The kiss was “surprisingly sexy,” Matt LeBlanc – speaking of his TV tryst with actress Tamsin Greig – informed the British media last month, while promoting last week’s return of the Showtime series Episodes, and his own Golden Globe-winning lead role.
“Very, very sexy,” he quickly added. “Not surprising at all.”
Episodes, stated simply, follows the unsurprising travails of a posh English couple, Beverly and Sean Lincoln (Greig and Stephen Mangan), as they attempt to translate their hit British TV show into a U.S. series in Los Angeles, amid savages who cannot make a “proper cup of tea.”
While the trope is tedious – I maintain that every U.K. show that was made into Americana is far better for it – the creators/writers, David Crane and Jeffrey Klarik, have managed in this small, seductive comedy to create a perfect fusion between a certain English reserve or contempt and a certain “barbaric yawp” that is America singing.
More critically, they have exhumed Matt LeBlanc, last seen in the mass Friends grave, or, as the tabloids also reported of Matthew Perry, barking at reporters about a possible reunion of the old hit show.
LeBlanc, the funniest and most beloved of that cast, though not so for his bizarre filmography (Lookin’ Italian, Lost in Space and Ed – the monkey movie), was swiftly reviled for his Friends spinoff, Joey, which ran from 2004-2006, or for one season.
The show was not bad. The problem was we were through with Friends, and the rapidly aging cast, who negotiated like terrorists for an unheard-of million-dollar-per-episode salary (each!) and began showing up in deep suntans, with stoned-looking, circled eyes to cough up their lines. Maybe this is why, excluding one reference to Chandler Bing in the first episode, Joey never mentioned his five former best friends – but this omission only served to make the show feel like an elaborate lie, if not an insectile amputation.
But most problematic was the era: Before cable TV, before actors could swear and screw and “go to very dark places” (as LeBlanc recently noted of his new role), TV about young, hot people was choke-chained, and increasingly tiring to audiences who only returned to this sort of ensemble with How I Met Your Mother, which is coarser and uses as its omphalos a dive bar, not a muffin and coffee shop.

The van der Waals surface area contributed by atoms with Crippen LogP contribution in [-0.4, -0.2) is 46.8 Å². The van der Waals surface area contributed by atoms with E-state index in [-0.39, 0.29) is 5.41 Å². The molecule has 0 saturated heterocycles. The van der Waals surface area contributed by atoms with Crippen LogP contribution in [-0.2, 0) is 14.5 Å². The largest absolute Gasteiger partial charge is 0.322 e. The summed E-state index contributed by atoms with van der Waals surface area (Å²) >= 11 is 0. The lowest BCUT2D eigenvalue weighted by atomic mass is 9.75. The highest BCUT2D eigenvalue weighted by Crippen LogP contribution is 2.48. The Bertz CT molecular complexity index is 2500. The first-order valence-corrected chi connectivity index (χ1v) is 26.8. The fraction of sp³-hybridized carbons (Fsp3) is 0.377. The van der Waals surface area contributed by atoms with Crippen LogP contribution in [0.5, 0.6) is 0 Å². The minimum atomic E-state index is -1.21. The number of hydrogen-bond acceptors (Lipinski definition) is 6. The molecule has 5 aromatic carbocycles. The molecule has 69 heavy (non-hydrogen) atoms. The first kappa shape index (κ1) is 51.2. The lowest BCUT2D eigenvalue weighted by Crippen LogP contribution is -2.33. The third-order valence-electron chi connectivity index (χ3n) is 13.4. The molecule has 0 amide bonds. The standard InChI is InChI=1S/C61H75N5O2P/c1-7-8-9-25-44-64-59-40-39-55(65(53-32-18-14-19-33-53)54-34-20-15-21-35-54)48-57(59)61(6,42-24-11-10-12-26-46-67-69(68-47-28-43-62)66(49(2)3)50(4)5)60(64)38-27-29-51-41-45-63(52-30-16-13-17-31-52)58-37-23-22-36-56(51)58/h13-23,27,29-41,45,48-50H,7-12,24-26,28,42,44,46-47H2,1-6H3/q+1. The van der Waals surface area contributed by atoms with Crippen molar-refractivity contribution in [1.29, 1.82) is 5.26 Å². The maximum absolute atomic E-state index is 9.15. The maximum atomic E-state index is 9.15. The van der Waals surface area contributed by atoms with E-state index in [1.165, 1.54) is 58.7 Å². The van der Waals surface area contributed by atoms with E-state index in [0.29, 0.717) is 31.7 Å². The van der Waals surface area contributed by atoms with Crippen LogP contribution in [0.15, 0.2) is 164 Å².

It was only in the middle of Friends’s 10-year-run that the word “ass” was permitted; while the erotic banter was somewhat racy, it was frustrating as well; like playing – as an average, perverse child – with curvaceous, non-sexually-functioning Barbies.
As a child – and the writer A.M.Homes captures this well in her story A Real Doll, where Barbie’s mistress burns and gouges her in a predatory rage – one feels thwarted, maddened. As an adult, one writes fan or slash fiction: Homeric-in-length stories where the master narrative remains the same, while a kinky subtext asserts itself, often lewdly. Here is a scintillant slice of “It Started in London” by Tink88: “Joey took a deep breath and acquiesced to her wishes. He entwined his arms about Rachel’s waist to yank her harder against his hard body. He brushed a strand of hair out of her face and dipped his head to taste her lips again. As she kissed him back, his hands moved down to cup her bottom and push her up against the massive bulge in his tuxedo pants.”
Written years ago, this naughty bit anticipated Episodes perfectly, as Matt LeBlanc’s character, Matt LeBlanc (this same/not business is a bit of confessional-poet trickery, or something courtesy of Lacan’s House of Mirrors) is possessed of a mammoth organ. “All it’s missing is an elbow,” LeBlanc remarks of his “third leg.”
To what other dark or, more accurately, lit-up and liberating, places does LeBlanc go in Episodes?
He cheerfully mocks Joey, but never with any venom: In one scene from the new season’s first episode, he has boisterous sex with his boss’s wife as a complete set of deformed Friends bobble-heads bounce before the camera, Joey front and centre; in another, he speaks ruefully of his designer-scent, Joey (tagline: ‘How You Smellin’?”), yet he drenches himself in the fragrance daily.
The LeBlanc character makes reference to messing up his life, to sexual misconduct and genuine sadness, qualities that, ultimately, win over the rigid Lincolns, and make a pleasing mulch of the actor and his personas.
If LeBlanc’s charisma, however, virtually carries this show (the supporting cast is excellent but just that, supporting), it is unclear why the obviously dreadful Lyman’s Boys (the Lincolns’ original show) is so imperiled in its transformation to the U.S. Pucks! – early in Episodes, the original series about an erudite, physically grotesque headmaster is dumbed-down. The headmaster becomes a hockey coach, the Lincolns cry “Oh my God!” and wring their hands at the casting of Caliban in their magical, witty drama.
Without the raw materials of British TV, we would never have had Three’s Company, All in the Family or Sanford and Son.
However, without the available cliché, in pop, about brainy Brits (the same is true of New Yorkers, oddly enough) being debased by knuckle-dragging Los Angeleans, we would not have Episodes.
That kiss between LeBlanc and Greig? Hotter than hell. If Joey could have acted like that – all muscular aggression and, in close-up, beautiful John Barrymore-worthy profile – Friends would have been his seraglio.
Get down on your knees and thank cable for bringing sexy back.